Local civil rights organizations plan to gather in the coming days to discuss the investigation’s findings and ways to address the racial climate across all the city’s schools.

Advertisement

Meetings are set for Monday evening at Greater Love Tabernacle and Tuesday evening at Twelfth Baptist Church for Latin School students, parents, and members of the local NAACP, the Urban League of Eastern Massachusetts, the Black Educators’ Alliance of Massachusetts, the American Civil Liberties Union, and the New Democracy Coalition.

Michael Curry, president of the Boston NAACP, said he is withholding judgment on the actions of Headmaster Lynne Mooney Teta and other Latin School administrators, as the organization awaits the School Department’s answers to questions submitted by the NAACP.

But other leaders in the black community continue to demand Teta’s firing, he said.

“There is definitely a call for her to be removed,” he said Friday afternoon. “That has not changed since the publishing of the findings.”

The School Department said Friday that Teta was not available for comment.

Michael Contompasis, who was Latin School headmaster for 22 years and later served as schools superintendent, said he has known Teta and two of the school’s assistant headmasters for decades and they have his full confidence.

“This is a veteran administrative team,” he said. “They have dealt with issues that are even more severe . . . in not only a timely fashion, but they’ve also dealt with them as equitably as they could.

“The limitation is that they’re not at liberty to discuss all of these cases in detail . . . because they have to be wary of the confidentiality issue,” Contompasis added.

Chang, the superintendent, said Friday that he had addressed issues related to the handling of the student who threatened a classmate, but he could not discuss whether discipline was imposed upon staff.

“All I can say is actions were taken and will be taken,” he said.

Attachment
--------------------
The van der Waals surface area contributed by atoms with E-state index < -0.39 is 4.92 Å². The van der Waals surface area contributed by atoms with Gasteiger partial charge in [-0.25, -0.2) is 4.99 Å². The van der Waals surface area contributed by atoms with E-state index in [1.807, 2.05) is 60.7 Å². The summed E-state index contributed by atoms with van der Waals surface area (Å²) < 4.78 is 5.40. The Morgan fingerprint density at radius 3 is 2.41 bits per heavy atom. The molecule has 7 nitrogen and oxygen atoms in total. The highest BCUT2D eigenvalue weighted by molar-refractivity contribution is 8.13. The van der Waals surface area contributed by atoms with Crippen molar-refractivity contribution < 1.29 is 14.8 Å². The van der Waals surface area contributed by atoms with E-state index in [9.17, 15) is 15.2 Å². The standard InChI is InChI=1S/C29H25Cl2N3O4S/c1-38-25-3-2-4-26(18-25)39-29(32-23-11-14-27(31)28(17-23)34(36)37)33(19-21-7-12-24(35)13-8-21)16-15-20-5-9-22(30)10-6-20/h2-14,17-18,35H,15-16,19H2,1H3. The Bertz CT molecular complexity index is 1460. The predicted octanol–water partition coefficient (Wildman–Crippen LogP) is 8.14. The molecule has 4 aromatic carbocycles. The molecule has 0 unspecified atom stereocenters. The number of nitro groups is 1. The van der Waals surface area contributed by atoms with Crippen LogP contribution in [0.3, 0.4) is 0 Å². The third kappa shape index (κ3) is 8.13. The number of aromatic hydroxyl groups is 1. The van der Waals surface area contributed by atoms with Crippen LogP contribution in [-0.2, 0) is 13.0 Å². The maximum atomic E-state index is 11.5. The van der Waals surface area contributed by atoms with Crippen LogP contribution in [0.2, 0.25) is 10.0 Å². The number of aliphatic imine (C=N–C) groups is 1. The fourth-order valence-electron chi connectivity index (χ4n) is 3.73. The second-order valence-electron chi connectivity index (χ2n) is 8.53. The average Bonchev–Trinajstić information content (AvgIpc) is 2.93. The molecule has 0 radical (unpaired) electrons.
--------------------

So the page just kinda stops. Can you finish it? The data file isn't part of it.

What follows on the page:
Chang said that despite calls for Teta’s firing, he saw no reason to dismiss her.

“She has the massive responsibility of making sure that . . . these sorts of things are never mishandled again, and she will be held accountable for that,” he said. “It’s my responsibility to hold her and the school accountable, and it’s also my responsibility to support them.”

He noted that administrators followed School Department protocols in six of the seven incidents investigated, but said that does not necessarily mean everything was done as he would have liked.

“Just because you follow proper procedures does not mean that students necessarily feel safe,” he said. “That’s why we needed to take a deeper look at our own policies and procedures.”

Noel and Webster-Cazeau said they have never advocated for Teta’s removal.

“We’re really anxious and excited to work with her and to help her develop and better the racial climate at the school,” Webster-Cazeau said.

The students said they also appreciated the long list of recommendations for addressing racial issues and creating more inclusive school cultures. Noel said those proposals are “definitely the first step to creating effective and sustainable change in the culture at BLS.”

Jeremy C. Fox can be reached at jeremy.fox@globe.com. Follow him on Twitter @jeremycfox.